Author: Anne Hyland
Publish date: 2023-03-17 14:53:00
The Ainsworth family name adorns art galleries, universities and hospitals across Sydney.
There is an Ainsworth wing at the Sydney Children’s Hospital. An Ainsworth Family Gallery at Sydney Modern, the new arm of the Art Gallery of NSW, where the Ainsworths’ have helped fund, part-fund or given almost 100 works, including those by celebrated artists such as Russell Drysdale, John Black, Simryn Gill and David Hockney.
There is an Ainsworth Building at UNSW, and another at the Western Sydney University. Meanwhile, Sydney University has The Ainsworth Interactive Collection of Medical Pathology that comprises 1600 preserved medical specimens, including a heart dating to 1895, a lung infected by the 1918 Spanish flu, and an 1888 flask of broth made and sealed by Louis Pasteur. Sydney University also has an Ainsworth Chair of Technology and Innovation, set up at the request of the Cerebral Palsy Alliance, with funding it received from the Ainsworths.
Near the Prince of Wales’ hospital precinct there is a Margarete Ainsworth Building, after the family’s money helped build the independent Neuroscience Research Australia centre.
The Ainsworths are one of the 20 wealthiest families in Australia, with an estimated fortune of some $5.7 billion, according to The Australian Financial Review Rich List.
Their patriarch, Len Ainsworth, turns 100 in July. He, his now ex-second wife Margarete, and some of his seven sons, have an impressive record of generosity across the city, having given at least $60 million away. In return, their name has been attached to prominent institutions as an enduring symbol of achievement, where future generations will remember the family’s philanthropic legacy.
The origins of the Ainsworth’s money, which came from poker machine manufacturing, may be forgotten over time. But not if some critics can help it. They are questioning the guidelines and ethics of the education, health and arts institutions, and whether they should be accepting the family’s philanthropy at all.
“The issue here is that Mr Ainsworth’s fortune comes from gambling, and precisely the manufacture of gambling machines, which are clearly and unequivocally the most harmful form of gambling in this country,” says Charles Livingstone, head of Monash University’s Gambling and Social Determinants Unit. “Whether it comes directly from Mr Ainsworth, or his children, is irrelevant. The money came from the proceeds of harming a significant number of people, among them, some of the most vulnerable in the country.”
It’s a view shared, not surprisingly, by one of the country’s staunchest gambling reform campaigners, Tim Costello, who also chairs the Community Council for Australia, a peak body for the charity sector. He says such organisations shouldn’t be taking money that has been derived from an industry that has caused social damage and misery. “There are ethical questions. None of those institutions would take it if the money had come from the manufacturing of tobacco or guns.”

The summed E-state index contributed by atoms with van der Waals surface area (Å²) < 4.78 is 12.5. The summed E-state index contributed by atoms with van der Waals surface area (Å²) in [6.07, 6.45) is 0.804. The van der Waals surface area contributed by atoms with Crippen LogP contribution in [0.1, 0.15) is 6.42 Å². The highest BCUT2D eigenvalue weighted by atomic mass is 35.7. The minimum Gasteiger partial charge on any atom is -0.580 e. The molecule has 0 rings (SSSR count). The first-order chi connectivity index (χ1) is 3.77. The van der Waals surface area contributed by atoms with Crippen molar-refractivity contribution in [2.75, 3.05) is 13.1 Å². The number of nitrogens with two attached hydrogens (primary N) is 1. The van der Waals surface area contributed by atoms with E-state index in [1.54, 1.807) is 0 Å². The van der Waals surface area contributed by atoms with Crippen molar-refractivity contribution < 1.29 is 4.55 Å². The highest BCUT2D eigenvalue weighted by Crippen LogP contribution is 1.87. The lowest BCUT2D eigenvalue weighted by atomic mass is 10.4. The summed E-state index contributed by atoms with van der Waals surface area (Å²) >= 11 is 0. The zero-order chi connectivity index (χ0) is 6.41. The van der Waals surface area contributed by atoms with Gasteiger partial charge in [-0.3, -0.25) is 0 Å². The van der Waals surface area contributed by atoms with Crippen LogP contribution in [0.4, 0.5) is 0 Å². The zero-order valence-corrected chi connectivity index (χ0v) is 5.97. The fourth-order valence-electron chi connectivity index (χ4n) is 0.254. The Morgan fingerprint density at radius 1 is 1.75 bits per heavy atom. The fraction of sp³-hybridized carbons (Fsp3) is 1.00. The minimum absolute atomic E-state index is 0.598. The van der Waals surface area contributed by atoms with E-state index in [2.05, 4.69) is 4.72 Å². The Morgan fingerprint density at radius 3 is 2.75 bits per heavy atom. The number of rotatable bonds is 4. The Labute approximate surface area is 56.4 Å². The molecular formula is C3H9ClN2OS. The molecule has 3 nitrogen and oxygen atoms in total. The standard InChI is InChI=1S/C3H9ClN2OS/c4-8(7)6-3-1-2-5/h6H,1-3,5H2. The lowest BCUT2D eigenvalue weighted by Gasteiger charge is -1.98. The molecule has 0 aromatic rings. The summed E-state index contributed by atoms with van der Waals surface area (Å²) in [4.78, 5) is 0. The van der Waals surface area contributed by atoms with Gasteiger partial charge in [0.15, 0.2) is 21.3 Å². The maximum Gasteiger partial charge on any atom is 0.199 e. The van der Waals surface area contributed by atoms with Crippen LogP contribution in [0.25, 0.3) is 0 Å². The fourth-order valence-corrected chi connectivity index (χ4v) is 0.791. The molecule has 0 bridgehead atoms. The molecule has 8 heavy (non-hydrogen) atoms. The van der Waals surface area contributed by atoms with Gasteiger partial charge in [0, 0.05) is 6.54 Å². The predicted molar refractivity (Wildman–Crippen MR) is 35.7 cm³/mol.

‘Most charitable organisations, when they meet me, are grateful for support to achieve their wonderful, altruistic aims.’
Len Ainsworth, founder of Aristocrat and Ainsworth Gaming Technologies
Len Ainsworth is the father of the poker machine manufacturing industry in Australia. The industry has generated billions of dollars in revenue and, some argue, created hundreds of thousands of gambling addicts.
A study, published last month in the Journal of Behaviour Addictions, of 71,103 gambling cases in Australia, concluded that poker machines were responsible for 51-57 per cent of gambling addiction in the country, which have resulted in societal problems such as the indebtedness, crime, drug use, family breakdowns, domestic violence, homelessness and suicides.
The study’s authors wrote: “Electronic Gaming Machines (poker machines) are responsible for the majority of gambling problems in the country. Regardless, calls to reduce availability, restrict their more addictive structural features, or implement other features that might interrupt excessive spending, all appear to have been ignored. Electronic Gaming Machine regulation should be the first priority for reducing gambling harm in Australia.”
Poker machine gambling addiction has also become a campaign issue in the forthcoming NSW election, with Premier Dominic Perrottet committing to introducing a cashless gaming card for all the state’s poker machines by 2028. The Opposition has committed to a trial.